Summery Garlicky Beans

Summery Garlicky Beans


As blogged last week, this past Friday I set up my kitchen/stage at 5C Café in Manhattan. I  want to thank Michael Bisio who delighted us on bass, Pierre Joris, Yuko Otomo & Steve Dalashinky who read fun & beautiful food & Paris poems, Miles Joris-Peyrafitte who took  the photographs and helped set up/clean up, Adrien Aquilina for his  assistance on waiting tables, as well as Bruce,  Trudy  & the volunteers at 5C  for their graceful hospitality & for giving me the opportunity to cook and sing. Many thanks also to a sophisticated, warm & engaging audience. Please feel free to post comments about the evening if you were there. If you were not there: the menu, the recipe of the main course, & Miles’ photographs are below.
But first let me tell you about my next performance coming up this Thursday with Peter Knoll on electric guitar. No food this time, but singing 3 French songs. I am really excited to be part of the Mongrel Vaudeville, and looking forward to the various & extravagant performances.
Mongrel Vaudeville
“Blue Moon in June”
What: Performance
Host: Julian of Nowherr
Start Time: Thursday, June 25 at 8:00pm
End Time: Thursday, June 25 at 10:00pm
Where: thru the swingin doors at Freddy’s Bar & Backroom
485 Dean Street Brooklyn, NY 11215
That’s the corner of Dean Street and 6th Avenue in Brooklyn.

Now Friday’s menu:

Sardine Paté w/ pink peppercorns (see Sardine Tartine blog ; all I added were the pink peppercorns)
Syrian Cheese served with green spicy Turkish and black Moroccan lemon olives

Main Course:

Summery Garlicky Beans & Kale
(Thank you d’Artagnan for the coco Tarbais beans)


Strawberry short cake w/ live whipped cream!
(Thank you Pierre Landet for the pan and the strawberries)

Photographs by Miles Joris-Peyrafitte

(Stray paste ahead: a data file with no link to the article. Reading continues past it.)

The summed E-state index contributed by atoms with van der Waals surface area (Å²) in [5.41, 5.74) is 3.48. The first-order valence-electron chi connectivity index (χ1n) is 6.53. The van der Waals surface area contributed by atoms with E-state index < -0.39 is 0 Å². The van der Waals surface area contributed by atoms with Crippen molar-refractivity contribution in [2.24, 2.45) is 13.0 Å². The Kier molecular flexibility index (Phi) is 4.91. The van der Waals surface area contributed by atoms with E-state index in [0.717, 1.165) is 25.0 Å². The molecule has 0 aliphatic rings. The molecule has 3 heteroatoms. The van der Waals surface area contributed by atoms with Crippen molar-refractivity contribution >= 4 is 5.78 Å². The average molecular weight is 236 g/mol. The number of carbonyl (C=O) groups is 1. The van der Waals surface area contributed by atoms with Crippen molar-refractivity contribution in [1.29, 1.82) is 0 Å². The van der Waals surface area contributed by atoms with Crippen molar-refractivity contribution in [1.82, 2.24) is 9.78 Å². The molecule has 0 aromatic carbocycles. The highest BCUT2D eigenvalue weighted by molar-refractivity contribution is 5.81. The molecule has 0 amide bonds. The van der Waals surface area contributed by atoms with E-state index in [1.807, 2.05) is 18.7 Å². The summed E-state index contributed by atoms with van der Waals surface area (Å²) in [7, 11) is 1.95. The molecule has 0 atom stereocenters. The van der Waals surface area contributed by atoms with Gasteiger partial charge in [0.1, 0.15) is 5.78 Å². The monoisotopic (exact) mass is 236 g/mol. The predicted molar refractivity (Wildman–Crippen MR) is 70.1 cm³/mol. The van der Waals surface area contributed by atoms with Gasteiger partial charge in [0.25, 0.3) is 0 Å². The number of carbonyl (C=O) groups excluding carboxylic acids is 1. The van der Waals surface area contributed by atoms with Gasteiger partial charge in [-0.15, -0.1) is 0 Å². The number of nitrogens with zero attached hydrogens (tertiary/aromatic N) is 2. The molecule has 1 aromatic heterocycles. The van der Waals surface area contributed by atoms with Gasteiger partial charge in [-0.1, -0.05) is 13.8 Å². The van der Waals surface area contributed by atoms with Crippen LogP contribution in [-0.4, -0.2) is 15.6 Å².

Summery Garlicky Beans & Kale Recipe

I don’t have exact proportions, and it is really up to you to make it the way you like. Though as a rough indication here are the ingredients and the proportional ratio.
Soak beans over night:  2/3 white (coco tarbais)   for 1/3 red beans (dark red pinto beans).
Cook your beans separately and reserve.
—in duck fat, or olive oil— enough diced onions  to cover the bottom of the skillet in which you will cook your dish.
Add a few ribs of diced celery and diced red pepper. Sauté for a few minutes.
Add the purple kale, about half the pot, sauté until wilted.
Add the green garlic cloves. Make sure you buy them with the green stalk attached. Use about 1/2 a head per person. Green fresh garlic is very mild, do not be afraid.

Add about 1 to 2 garlic scapes per person (see last blog for info on scapes). Make sure they are very tender, if not peel them and cut them like green beans.
Salt & freshly ground pepper.
Add stock or water to just cover your vegetables & legumes.
Cook for about 40/60 minutes depending how big your pot.
Just before serving add one tablespoon of a pesto —my “pesto” had only  basil/regular garlic & olive oil, but nothing prevents you to add pignoles and cheese. I just wanted to keep it light as the appetizer had cheese and the dessert, whipped cream.
Make it soon because the garlic ain’t gone be fresh for much longer.